17 July 2016 — Day 4
Blog post by Luis Angel Lopez Mathamba, Universidad Autónoma de Estado de México, Guatemala
During the day we analyze information about “Governance, Different ways of knowing, and The food water and climate Nexus”, all applied at rural policies.
In “Governance” we see the new way of apply the policies, that mean that all need to start with the stakeholders and improve the policy with a multidisciplinary group. It´s important to say that we see two important examples. (i) The first example shows us how the governance is not applied in the best way, because the government decide all the actions for the conservation of forest in a group of ejidos, that´s important because we learned how identify when the governance is not applied considered stakeholders.
When we discuss “Different ways of knowing” we talk how the policies are created, considering the kinds of origin of knowledge. Is important because identify that the policies are assembled mainly with academic knowledge, forgetting the traditional knowledge, especially the knowledge with intrinsic value.
In the theme The food, water and climate Nexus we discuss the efficiency of the traditional agriculture versus the industrial agriculture, based in the energy that its use. We also considered that is a good idea promote the dynamic agriculture (collect plants and hunt animals). During the class we also talk about Polanys thoughts about embedded economy, showing us that we have different ways to recognize the production of good and services for its consumptions, because it´s actually have more weight in market, over the culture, beliefs and rules.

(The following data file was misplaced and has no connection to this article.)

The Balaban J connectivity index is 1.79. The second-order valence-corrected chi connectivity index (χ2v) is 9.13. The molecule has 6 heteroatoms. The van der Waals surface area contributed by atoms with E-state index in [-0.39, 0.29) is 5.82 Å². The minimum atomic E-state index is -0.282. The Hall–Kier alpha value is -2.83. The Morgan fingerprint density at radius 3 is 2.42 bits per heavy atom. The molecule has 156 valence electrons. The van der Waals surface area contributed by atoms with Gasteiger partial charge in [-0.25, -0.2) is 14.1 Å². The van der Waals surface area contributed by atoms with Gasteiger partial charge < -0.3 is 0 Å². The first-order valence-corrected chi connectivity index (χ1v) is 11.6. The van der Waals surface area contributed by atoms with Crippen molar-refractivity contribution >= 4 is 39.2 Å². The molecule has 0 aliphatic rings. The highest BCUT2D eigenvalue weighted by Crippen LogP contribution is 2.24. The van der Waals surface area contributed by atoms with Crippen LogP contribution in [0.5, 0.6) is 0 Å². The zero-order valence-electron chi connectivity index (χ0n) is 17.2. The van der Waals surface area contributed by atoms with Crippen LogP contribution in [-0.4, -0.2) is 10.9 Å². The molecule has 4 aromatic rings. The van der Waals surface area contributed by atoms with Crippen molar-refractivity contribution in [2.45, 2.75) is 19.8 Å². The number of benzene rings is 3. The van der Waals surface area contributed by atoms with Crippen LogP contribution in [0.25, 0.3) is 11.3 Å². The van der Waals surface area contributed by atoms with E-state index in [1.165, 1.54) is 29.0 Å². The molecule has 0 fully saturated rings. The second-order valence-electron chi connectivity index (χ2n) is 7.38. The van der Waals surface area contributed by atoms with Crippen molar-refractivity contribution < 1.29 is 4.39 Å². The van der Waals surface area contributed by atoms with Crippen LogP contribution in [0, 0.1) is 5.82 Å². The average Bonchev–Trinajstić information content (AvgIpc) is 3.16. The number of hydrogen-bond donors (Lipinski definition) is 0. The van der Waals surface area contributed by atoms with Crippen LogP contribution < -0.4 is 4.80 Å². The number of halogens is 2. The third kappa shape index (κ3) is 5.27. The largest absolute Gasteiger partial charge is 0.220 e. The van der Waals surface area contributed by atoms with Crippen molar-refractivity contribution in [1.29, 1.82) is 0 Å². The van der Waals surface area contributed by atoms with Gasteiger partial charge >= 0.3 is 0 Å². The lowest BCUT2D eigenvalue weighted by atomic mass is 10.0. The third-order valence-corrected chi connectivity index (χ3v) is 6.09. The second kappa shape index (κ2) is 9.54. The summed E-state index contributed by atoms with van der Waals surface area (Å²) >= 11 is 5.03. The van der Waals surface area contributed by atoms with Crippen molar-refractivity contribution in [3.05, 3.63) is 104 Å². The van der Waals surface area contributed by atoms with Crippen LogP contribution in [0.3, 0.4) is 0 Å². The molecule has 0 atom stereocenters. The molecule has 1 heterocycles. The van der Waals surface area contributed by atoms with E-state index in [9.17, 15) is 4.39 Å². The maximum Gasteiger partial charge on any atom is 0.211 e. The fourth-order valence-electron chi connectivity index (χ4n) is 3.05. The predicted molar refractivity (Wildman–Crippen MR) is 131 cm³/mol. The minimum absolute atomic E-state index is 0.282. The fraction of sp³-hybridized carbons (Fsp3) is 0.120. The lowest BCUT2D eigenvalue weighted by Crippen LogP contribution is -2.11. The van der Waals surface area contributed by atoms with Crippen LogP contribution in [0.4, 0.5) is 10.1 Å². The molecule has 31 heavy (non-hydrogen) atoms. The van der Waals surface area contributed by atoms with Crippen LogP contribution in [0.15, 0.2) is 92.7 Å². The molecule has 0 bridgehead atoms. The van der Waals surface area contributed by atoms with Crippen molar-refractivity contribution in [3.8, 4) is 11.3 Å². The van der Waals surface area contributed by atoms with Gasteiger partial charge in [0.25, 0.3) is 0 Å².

We can say that during the day, we acquire essential concepts for create, transfer, apply and evaluate policies in rural areas, with the intention of use in the best way the natural resources and have a high level of acceptance of the local culture.
Blog post by Sarah Pohlschneider, University of the Highlands and Islands, Inverness College, Scotland
Brent started the day demonstrating how innovative plans, programmes and policies enhance the carrying capacity of communities in Cascadia.
The theoretical possibilities and far too real barriers to establishing governance structures in Newfoundland and Mexico were demonstrated by Ryan and Gabino, who both saw case studies fail due to government structures. However, as Brent stressed in the next session, there are key elements to providing successful collaborative governance structures, which will make governance groups even resilient to gun-loaded hill billy intervention. Sensitive to chances, limits and structures of (un)successful governance, we were encouraged to design an approach within our focus groups.
The afternoon session focused on different ways of learning, acknowledging that conventional academic epistemology is based on a context dependent value system that is not universally applicable and discriminates against other types of knowledge. An inspiring group discussion with the panellists Sean, Mike and Robert revealed how the devil exchanged Jesus for Alabama and Georgia and, more importantly, how “the ways we use our knowledge make us wise” (Sean).
The final session dealt with the food-water- energy-climate Nexus and saw informative presentations from Marco, Tom, John and Matteo, highlighting issues in agriculture-energy relations, Nexus thinking and food waste. The day ended with a vivid interchange of ideas and questions from faculty and students.